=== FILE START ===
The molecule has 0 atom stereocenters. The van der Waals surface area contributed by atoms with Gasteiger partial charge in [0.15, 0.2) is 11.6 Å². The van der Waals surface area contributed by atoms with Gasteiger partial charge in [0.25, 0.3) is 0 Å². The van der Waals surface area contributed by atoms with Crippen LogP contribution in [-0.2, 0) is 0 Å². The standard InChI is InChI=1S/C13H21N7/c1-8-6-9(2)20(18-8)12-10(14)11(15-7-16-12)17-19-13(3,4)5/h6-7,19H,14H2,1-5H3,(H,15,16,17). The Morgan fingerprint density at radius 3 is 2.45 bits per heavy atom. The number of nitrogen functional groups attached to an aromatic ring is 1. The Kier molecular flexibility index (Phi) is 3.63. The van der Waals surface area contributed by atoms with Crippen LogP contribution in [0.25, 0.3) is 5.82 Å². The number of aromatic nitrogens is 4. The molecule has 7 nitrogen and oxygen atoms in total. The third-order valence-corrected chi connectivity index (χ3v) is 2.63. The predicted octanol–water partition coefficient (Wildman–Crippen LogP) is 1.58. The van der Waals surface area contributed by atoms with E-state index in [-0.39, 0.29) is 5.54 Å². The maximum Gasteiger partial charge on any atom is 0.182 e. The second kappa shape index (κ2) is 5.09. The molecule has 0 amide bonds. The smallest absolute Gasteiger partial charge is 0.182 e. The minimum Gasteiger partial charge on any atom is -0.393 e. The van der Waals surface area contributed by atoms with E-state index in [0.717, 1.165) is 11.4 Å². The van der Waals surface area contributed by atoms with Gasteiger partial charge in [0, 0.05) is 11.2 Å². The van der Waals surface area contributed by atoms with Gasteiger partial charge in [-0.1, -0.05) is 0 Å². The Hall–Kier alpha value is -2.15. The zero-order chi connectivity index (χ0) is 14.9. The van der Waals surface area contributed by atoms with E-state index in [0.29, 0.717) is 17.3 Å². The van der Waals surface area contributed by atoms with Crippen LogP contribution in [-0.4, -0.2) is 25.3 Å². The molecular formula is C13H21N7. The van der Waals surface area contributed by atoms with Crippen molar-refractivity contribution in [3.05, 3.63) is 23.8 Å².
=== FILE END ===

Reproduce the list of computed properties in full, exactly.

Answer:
The molecule has 0 atom stereocenters. The van der Waals surface area contributed by atoms with Gasteiger partial charge in [0.15, 0.2) is 11.6 Å². The van der Waals surface area contributed by atoms with Gasteiger partial charge in [0.25, 0.3) is 0 Å². The van der Waals surface area contributed by atoms with Crippen LogP contribution in [-0.2, 0) is 0 Å². The standard InChI is InChI=1S/C13H21N7/c1-8-6-9(2)20(18-8)12-10(14)11(15-7-16-12)17-19-13(3,4)5/h6-7,19H,14H2,1-5H3,(H,15,16,17). The Morgan fingerprint density at radius 3 is 2.45 bits per heavy atom. The number of nitrogen functional groups attached to an aromatic ring is 1. The Kier molecular flexibility index (Phi) is 3.63. The van der Waals surface area contributed by atoms with Crippen LogP contribution in [0.25, 0.3) is 5.82 Å². The number of aromatic nitrogens is 4. The molecule has 7 nitrogen and oxygen atoms in total. The third-order valence-corrected chi connectivity index (χ3v) is 2.63. The predicted octanol–water partition coefficient (Wildman–Crippen LogP) is 1.58. The van der Waals surface area contributed by atoms with E-state index in [-0.39, 0.29) is 5.54 Å². The maximum Gasteiger partial charge on any atom is 0.182 e. The second kappa shape index (κ2) is 5.09. The molecule has 0 amide bonds. The smallest absolute Gasteiger partial charge is 0.182 e. The minimum Gasteiger partial charge on any atom is -0.393 e. The van der Waals surface area contributed by atoms with E-state index in [0.717, 1.165) is 11.4 Å². The van der Waals surface area contributed by atoms with Gasteiger partial charge in [0, 0.05) is 11.2 Å². The van der Waals surface area contributed by atoms with Gasteiger partial charge in [-0.1, -0.05) is 0 Å². The Hall–Kier alpha value is -2.15. The zero-order chi connectivity index (χ0) is 14.9. The van der Waals surface area contributed by atoms with E-state index in [0.29, 0.717) is 17.3 Å². The van der Waals surface area contributed by atoms with Crippen LogP contribution in [-0.4, -0.2) is 25.3 Å². The molecular formula is C13H21N7. The van der Waals surface area contributed by atoms with Crippen molar-refractivity contribution in [3.05, 3.63) is 23.8 Å².